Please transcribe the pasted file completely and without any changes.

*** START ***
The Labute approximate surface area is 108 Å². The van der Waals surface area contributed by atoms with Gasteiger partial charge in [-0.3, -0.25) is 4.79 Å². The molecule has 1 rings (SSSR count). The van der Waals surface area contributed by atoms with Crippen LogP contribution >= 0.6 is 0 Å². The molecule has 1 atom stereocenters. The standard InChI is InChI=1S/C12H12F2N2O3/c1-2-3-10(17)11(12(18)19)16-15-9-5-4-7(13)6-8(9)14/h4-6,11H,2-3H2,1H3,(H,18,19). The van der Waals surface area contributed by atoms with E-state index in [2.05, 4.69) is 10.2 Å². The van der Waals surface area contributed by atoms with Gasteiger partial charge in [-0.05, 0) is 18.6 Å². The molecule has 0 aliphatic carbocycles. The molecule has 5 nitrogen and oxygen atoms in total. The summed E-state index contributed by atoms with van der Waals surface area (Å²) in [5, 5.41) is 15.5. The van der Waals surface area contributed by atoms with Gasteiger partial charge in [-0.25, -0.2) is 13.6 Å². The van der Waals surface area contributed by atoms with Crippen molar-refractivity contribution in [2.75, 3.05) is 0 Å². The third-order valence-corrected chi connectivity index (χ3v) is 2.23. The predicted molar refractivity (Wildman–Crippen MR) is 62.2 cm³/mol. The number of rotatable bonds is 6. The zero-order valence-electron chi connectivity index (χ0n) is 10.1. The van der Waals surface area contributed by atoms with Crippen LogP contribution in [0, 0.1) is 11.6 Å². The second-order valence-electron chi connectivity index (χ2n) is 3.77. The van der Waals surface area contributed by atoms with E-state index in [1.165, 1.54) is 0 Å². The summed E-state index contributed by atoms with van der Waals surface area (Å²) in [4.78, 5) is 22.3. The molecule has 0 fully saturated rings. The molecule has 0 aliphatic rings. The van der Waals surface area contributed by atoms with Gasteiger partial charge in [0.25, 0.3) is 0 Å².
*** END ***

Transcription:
The Labute approximate surface area is 108 Å². The van der Waals surface area contributed by atoms with Gasteiger partial charge in [-0.3, -0.25) is 4.79 Å². The molecule has 1 rings (SSSR count). The van der Waals surface area contributed by atoms with Crippen LogP contribution >= 0.6 is 0 Å². The molecule has 1 atom stereocenters. The standard InChI is InChI=1S/C12H12F2N2O3/c1-2-3-10(17)11(12(18)19)16-15-9-5-4-7(13)6-8(9)14/h4-6,11H,2-3H2,1H3,(H,18,19). The van der Waals surface area contributed by atoms with E-state index in [2.05, 4.69) is 10.2 Å². The van der Waals surface area contributed by atoms with Gasteiger partial charge in [-0.05, 0) is 18.6 Å². The molecule has 0 aliphatic carbocycles. The molecule has 5 nitrogen and oxygen atoms in total. The summed E-state index contributed by atoms with van der Waals surface area (Å²) in [5, 5.41) is 15.5. The van der Waals surface area contributed by atoms with Gasteiger partial charge in [-0.25, -0.2) is 13.6 Å². The van der Waals surface area contributed by atoms with Crippen molar-refractivity contribution in [2.75, 3.05) is 0 Å². The third-order valence-corrected chi connectivity index (χ3v) is 2.23. The predicted molar refractivity (Wildman–Crippen MR) is 62.2 cm³/mol. The number of rotatable bonds is 6. The zero-order valence-electron chi connectivity index (χ0n) is 10.1. The van der Waals surface area contributed by atoms with Crippen LogP contribution in [0, 0.1) is 11.6 Å². The second-order valence-electron chi connectivity index (χ2n) is 3.77. The van der Waals surface area contributed by atoms with E-state index in [1.165, 1.54) is 0 Å². The summed E-state index contributed by atoms with van der Waals surface area (Å²) in [4.78, 5) is 22.3. The molecule has 0 fully saturated rings. The molecule has 0 aliphatic rings. The van der Waals surface area contributed by atoms with Gasteiger partial charge in [0.25, 0.3) is 0 Å².